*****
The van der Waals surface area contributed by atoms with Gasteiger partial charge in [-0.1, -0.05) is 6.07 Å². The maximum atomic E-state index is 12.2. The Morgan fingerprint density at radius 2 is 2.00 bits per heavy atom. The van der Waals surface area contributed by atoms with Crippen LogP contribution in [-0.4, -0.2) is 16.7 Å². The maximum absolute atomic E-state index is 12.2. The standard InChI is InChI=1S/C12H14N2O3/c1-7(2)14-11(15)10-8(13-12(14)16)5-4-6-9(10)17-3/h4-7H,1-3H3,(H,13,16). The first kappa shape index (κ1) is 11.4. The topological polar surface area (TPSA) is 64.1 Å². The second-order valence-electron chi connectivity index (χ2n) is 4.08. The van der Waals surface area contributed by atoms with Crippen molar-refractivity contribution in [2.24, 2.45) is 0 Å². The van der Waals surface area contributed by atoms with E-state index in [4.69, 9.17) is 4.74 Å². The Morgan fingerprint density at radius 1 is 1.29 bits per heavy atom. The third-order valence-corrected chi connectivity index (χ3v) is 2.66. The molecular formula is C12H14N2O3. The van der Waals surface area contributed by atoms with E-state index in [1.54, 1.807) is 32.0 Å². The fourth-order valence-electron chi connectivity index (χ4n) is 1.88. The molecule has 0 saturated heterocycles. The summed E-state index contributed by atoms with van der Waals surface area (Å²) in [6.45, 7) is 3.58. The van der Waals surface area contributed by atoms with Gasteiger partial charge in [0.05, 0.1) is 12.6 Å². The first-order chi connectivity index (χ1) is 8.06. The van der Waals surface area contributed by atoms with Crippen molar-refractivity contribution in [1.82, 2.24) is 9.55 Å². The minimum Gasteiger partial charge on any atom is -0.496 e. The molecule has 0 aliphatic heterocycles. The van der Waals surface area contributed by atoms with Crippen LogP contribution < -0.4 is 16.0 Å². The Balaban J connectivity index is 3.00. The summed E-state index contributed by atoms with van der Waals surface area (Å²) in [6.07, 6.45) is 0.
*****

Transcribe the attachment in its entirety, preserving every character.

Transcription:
The van der Waals surface area contributed by atoms with Gasteiger partial charge in [-0.1, -0.05) is 6.07 Å². The maximum atomic E-state index is 12.2. The Morgan fingerprint density at radius 2 is 2.00 bits per heavy atom. The van der Waals surface area contributed by atoms with Crippen LogP contribution in [-0.4, -0.2) is 16.7 Å². The maximum absolute atomic E-state index is 12.2. The standard InChI is InChI=1S/C12H14N2O3/c1-7(2)14-11(15)10-8(13-12(14)16)5-4-6-9(10)17-3/h4-7H,1-3H3,(H,13,16). The first kappa shape index (κ1) is 11.4. The topological polar surface area (TPSA) is 64.1 Å². The second-order valence-electron chi connectivity index (χ2n) is 4.08. The van der Waals surface area contributed by atoms with Crippen molar-refractivity contribution in [2.24, 2.45) is 0 Å². The van der Waals surface area contributed by atoms with E-state index in [4.69, 9.17) is 4.74 Å². The Morgan fingerprint density at radius 1 is 1.29 bits per heavy atom. The third-order valence-corrected chi connectivity index (χ3v) is 2.66. The molecular formula is C12H14N2O3. The van der Waals surface area contributed by atoms with E-state index in [1.54, 1.807) is 32.0 Å². The fourth-order valence-electron chi connectivity index (χ4n) is 1.88. The molecule has 0 saturated heterocycles. The summed E-state index contributed by atoms with van der Waals surface area (Å²) in [6.45, 7) is 3.58. The van der Waals surface area contributed by atoms with Gasteiger partial charge in [0.05, 0.1) is 12.6 Å². The first-order chi connectivity index (χ1) is 8.06. The van der Waals surface area contributed by atoms with Crippen molar-refractivity contribution in [1.82, 2.24) is 9.55 Å². The minimum Gasteiger partial charge on any atom is -0.496 e. The molecule has 0 aliphatic heterocycles. The van der Waals surface area contributed by atoms with Crippen LogP contribution < -0.4 is 16.0 Å². The Balaban J connectivity index is 3.00. The summed E-state index contributed by atoms with van der Waals surface area (Å²) in [6.07, 6.45) is 0.